Bioinformatics Laboratory

Niigata University Graduate School of Medical and Dental Sciences

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Introduction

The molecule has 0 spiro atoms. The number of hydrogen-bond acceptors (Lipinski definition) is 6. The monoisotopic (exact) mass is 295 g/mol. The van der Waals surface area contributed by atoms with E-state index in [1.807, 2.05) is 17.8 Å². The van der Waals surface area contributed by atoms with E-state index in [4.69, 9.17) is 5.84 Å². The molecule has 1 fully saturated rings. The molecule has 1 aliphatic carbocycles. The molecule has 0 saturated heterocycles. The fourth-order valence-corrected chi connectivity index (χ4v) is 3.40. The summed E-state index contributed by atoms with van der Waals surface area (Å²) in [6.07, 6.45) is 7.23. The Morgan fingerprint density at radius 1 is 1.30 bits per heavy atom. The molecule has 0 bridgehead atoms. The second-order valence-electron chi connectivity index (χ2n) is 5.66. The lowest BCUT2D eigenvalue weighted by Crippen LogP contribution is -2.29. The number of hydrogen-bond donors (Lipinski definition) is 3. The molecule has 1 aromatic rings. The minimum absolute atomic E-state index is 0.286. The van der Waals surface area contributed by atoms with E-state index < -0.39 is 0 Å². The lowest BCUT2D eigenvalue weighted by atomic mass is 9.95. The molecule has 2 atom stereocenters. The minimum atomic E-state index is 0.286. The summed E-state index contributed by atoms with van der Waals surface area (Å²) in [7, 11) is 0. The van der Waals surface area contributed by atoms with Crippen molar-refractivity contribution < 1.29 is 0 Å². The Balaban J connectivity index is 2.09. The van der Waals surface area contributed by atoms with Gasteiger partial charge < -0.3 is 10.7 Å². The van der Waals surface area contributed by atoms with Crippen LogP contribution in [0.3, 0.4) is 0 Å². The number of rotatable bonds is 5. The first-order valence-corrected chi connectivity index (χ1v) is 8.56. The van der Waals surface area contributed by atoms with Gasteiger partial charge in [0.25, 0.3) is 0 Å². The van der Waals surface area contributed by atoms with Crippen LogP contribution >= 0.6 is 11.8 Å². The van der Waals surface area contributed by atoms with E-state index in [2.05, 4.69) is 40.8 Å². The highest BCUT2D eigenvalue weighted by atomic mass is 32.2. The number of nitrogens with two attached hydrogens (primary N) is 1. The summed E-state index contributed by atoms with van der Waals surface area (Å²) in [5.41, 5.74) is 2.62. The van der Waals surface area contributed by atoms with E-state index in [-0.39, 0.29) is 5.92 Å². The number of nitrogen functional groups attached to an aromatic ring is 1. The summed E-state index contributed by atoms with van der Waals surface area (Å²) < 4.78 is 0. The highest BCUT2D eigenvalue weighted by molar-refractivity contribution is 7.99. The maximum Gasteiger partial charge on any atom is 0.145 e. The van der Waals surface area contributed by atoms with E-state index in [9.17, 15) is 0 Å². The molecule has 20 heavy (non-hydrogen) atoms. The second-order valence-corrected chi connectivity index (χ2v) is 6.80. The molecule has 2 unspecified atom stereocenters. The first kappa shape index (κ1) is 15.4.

Bioinformatics laboratory started from February 2013 at Niigata University Graduate School of Medical and Dental Sciences. We have a wide variety of research interests from microbes to human, and also from database construction to clinical application. Our research is based on developing technologies to effectively extract biological knowledge from large amounts of information and understanding principles underlying complex biological systems. Among the wide variety of biological systems, the host-associated system such as symbiosis is the most complicated and thus the most challenging to research. We have recently worked on a major project focusing on human gut microbiomes. Microbes in the human intestine are associated with host human metabolism and can cause various diseases such as diabetes, allergies, and even autism. One major reason why such an immense number of DNAs in microbiomes could be sequenced comes mainly from the advent of the latest DNA sequencers called ‘next generation sequencers (NGS)’. NGS technology allows various bacterial species inhabiting the human intestine to be analyzed. This analysis to handle whole DNA from a particular environment is called metagenome analysis and has been applied to a wide variety of ecosystems. Moreover, this research could successfully open the way for the clinical application of large-scale DNA sequence data that will be produced in enormous quantities in the near future. We are now studying the biological interactions between gut microbes and host human metabolism. Our ultimate goal is to shed light on the causes of various diseases through analyzing complex and entangled biological interaction networks, including bacterial metabolism which is intertwined with human metabolism. Bioinformatics is a new decipline that integrates information science and biology. This field has played and will continue to play an important role as a powerful, promising, and essential technique throughout all the fields of life and medical sciences.